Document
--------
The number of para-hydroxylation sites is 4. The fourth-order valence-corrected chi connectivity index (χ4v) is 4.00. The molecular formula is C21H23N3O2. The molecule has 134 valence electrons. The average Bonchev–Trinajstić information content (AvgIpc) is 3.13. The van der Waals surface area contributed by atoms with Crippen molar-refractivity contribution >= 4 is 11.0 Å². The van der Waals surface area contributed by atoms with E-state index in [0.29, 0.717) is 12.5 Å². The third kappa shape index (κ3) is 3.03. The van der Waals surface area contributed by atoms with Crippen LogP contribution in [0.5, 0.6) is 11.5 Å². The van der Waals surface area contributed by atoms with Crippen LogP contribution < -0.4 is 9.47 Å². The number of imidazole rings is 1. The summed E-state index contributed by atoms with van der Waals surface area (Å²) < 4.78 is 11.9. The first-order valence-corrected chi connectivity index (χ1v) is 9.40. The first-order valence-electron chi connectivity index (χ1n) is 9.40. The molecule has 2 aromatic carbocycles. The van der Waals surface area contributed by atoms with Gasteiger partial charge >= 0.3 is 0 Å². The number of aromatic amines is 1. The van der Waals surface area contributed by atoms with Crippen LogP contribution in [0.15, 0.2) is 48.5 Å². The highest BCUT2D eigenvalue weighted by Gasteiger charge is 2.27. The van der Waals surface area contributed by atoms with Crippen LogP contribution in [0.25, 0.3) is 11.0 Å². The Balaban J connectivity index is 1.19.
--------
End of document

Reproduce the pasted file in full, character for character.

The number of para-hydroxylation sites is 4. The fourth-order valence-corrected chi connectivity index (χ4v) is 4.00. The molecular formula is C21H23N3O2. The molecule has 134 valence electrons. The average Bonchev–Trinajstić information content (AvgIpc) is 3.13. The van der Waals surface area contributed by atoms with Crippen molar-refractivity contribution >= 4 is 11.0 Å². The van der Waals surface area contributed by atoms with E-state index in [0.29, 0.717) is 12.5 Å². The third kappa shape index (κ3) is 3.03. The van der Waals surface area contributed by atoms with Crippen LogP contribution in [0.5, 0.6) is 11.5 Å². The van der Waals surface area contributed by atoms with Crippen LogP contribution < -0.4 is 9.47 Å². The number of imidazole rings is 1. The summed E-state index contributed by atoms with van der Waals surface area (Å²) < 4.78 is 11.9. The first-order valence-corrected chi connectivity index (χ1v) is 9.40. The first-order valence-electron chi connectivity index (χ1n) is 9.40. The molecule has 2 aromatic carbocycles. The van der Waals surface area contributed by atoms with Gasteiger partial charge >= 0.3 is 0 Å². The number of aromatic amines is 1. The van der Waals surface area contributed by atoms with Crippen LogP contribution in [0.15, 0.2) is 48.5 Å². The highest BCUT2D eigenvalue weighted by Gasteiger charge is 2.27. The van der Waals surface area contributed by atoms with Crippen LogP contribution in [0.25, 0.3) is 11.0 Å². The Balaban J connectivity index is 1.19.